Was it coincidence the Mets went the extra mile to sign Brandon Nimmo and then grabbed David Robertson away from the Phillies on the same day that Jacob deGrom gushed about the Rangers' "vision to build something special" as the reason he signed with Texas?
I'm going to guess no, absolutely not. In fact, are you detecting a pattern here?
Remember when Steven Matz, or at least his agents, ticked off Cohen last offseason by reneging on what the owner thought was an agreement to sign with the Mets? All he did was promptly go out and make Max Scherzer the highest-paid pitcher (per year) in baseball.
Translation: Every time Cohen gets mad the Mets get a little closer to winning a championship. In theory, anyway.
In truth, who knows? The timing could be completely coincidental. The Mets wanted Nimmo back all along, even as his price tag grew far beyond what anybody expected even a month ago, as he wound up getting $162 million for eight years.
And Robertson is the perfect complement to Edwin Diaz as the primary set-up man. The Mets tried to get him at the trade deadline last summer and didn't have the pitching prospects to outbid the Phillies, but now they land him with a one-year deal for $10 million.
So maybe this had nothing to do with deGrom. Cohen does have a fairly significant day job, building his multil-billion dollar hedge fund business, and chances are he wasn't watching the deGrom introductory press conference in Texas this afternoon.
Still, I'm betting that one way or another the comments got back to him. Not that deGrom was intentionally taking shot at his old team when he repeatedly talked about how impressed he was by the Rangers' plans for the future.
Actually, he probably just couldn't bring himself to admit publicly that he simply signed with Texas for the money, the $185 million for five years that the Mets were never going to come close to matching -- and rightly so, based on his recent injury history.
Had he done that I would have applauded him for his honesty and said he had every right to leave, even though it's still kind of odd that he seemed to have such a chip on his shoulder about that $137 million contract he signed with the Mets in 2019.
Since he's signed with Texas, in fact, I've heard from a couple of significant Mets' people about how withdrawn he was at times even when he returned from injury this past season.
One person who was on the team bus after a particular game, sitting near a group of pitchers, said several of them, led by Scherzer, were in animated conversation about pitching, something we all saw going on in the dugout throughout the season.
"The weird part was deGrom was sitting in that same area but he wasn't involved at all in the conversation," the person said. "He hadn't pitched that night so that wasn't it. He was just sitting by himself, not engaged with anybody. It just seemed strange."
You hear this stuff and it's hard not to think deGrom did indeed want to go elsewhere. The Rangers' desperate need for pitching just made it easy for him to do so.
And he did thank the Mets and their fans during his press conference. Yet his comments about "vision" could certainly be interpreted as though he were saying he believed more in the Rangers' chances of building a sustainable winner than he did of the team that won 101 games in Queens last summer.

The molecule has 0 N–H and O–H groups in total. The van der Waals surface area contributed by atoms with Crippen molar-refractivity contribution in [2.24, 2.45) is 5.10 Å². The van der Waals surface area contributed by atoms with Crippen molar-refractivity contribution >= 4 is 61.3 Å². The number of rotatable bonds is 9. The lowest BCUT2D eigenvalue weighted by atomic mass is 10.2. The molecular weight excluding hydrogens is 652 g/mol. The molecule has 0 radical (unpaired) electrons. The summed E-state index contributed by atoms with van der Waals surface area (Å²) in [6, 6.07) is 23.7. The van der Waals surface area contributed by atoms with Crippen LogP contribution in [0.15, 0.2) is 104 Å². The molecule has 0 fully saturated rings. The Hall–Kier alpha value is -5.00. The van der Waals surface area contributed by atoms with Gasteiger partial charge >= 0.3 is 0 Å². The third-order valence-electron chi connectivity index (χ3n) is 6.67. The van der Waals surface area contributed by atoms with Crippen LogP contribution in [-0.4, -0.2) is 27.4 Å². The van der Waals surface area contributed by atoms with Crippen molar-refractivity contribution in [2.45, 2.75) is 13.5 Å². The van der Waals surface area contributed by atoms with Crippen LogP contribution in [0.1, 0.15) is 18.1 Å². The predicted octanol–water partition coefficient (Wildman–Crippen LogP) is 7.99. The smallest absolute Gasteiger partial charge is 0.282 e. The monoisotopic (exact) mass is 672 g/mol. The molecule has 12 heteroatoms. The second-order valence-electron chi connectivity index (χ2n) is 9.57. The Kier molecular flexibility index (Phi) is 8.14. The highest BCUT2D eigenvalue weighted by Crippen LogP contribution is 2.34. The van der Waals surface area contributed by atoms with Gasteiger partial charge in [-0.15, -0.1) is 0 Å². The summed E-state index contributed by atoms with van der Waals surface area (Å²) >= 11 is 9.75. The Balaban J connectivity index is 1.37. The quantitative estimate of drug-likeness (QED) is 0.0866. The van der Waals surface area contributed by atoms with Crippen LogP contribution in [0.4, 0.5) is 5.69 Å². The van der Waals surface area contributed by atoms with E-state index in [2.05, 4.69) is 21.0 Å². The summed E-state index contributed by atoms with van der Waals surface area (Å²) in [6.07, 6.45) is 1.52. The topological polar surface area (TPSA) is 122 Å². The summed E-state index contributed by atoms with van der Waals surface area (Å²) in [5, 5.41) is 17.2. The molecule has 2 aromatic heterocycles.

At the very least, as many fans pointed out on Twitter, the comments had a vibe that was reminiscent of Mike Hampton once famously saying he left the Mets and signed with the Rockies because of the quality of their school systems.
So whether it's true or not, the idea of Cohen possibly responding by saying, "I'll show you who has a vision" is exactly why Mets fans are convinced he'll win championships for them for many years to come.
In any case, by re-signing Nimmo and adding Robertson, after already getting Justin Verlander to replace deGrom, as well as Jose Quintana and reliever Brooks Raley this week, Cohen is clearly willing to blow by that $300 million payroll level that he had previously indicated might be a barrier of sorts, even for him.
Furthermore, the Mets are apparently very much still in the hunt to sign Kodai Senga, the Japanese pitcher who has star potential, which could give them even more quality and depth in their rotation than they had last season.
Extending for Nimmo was important, allowing Starling Marte to stay in right field while keeping their lineup intact. They could certainly use more power, but perhaps that will have to come from rookies Francisco Alvarez and Brett Baty.
Meanwhile, Robertson is still dominant, even as he turns 38 next season, with that great curveball that neutralizes lefties (they hit .169 against him last season). He looms as an ideal eighth-inning guy they could have used last year, even as well as Adam Ottavino pitched.
Bottom line, this was a big night for the Mets, a big week. It could be that Cohen also saw what the Phillies were doing, continuing to beef up their ballclub after going to the World Series, and decided he'd respond in kind.
But it's more fun to think he heard the deGrom comments and immediately got on the phone with Billy Eppler to say, "Get Nimmo done. Get Robertson. Get. Get Get."
And I'm absolutely sure Mets' fans believe that's exactly what happened.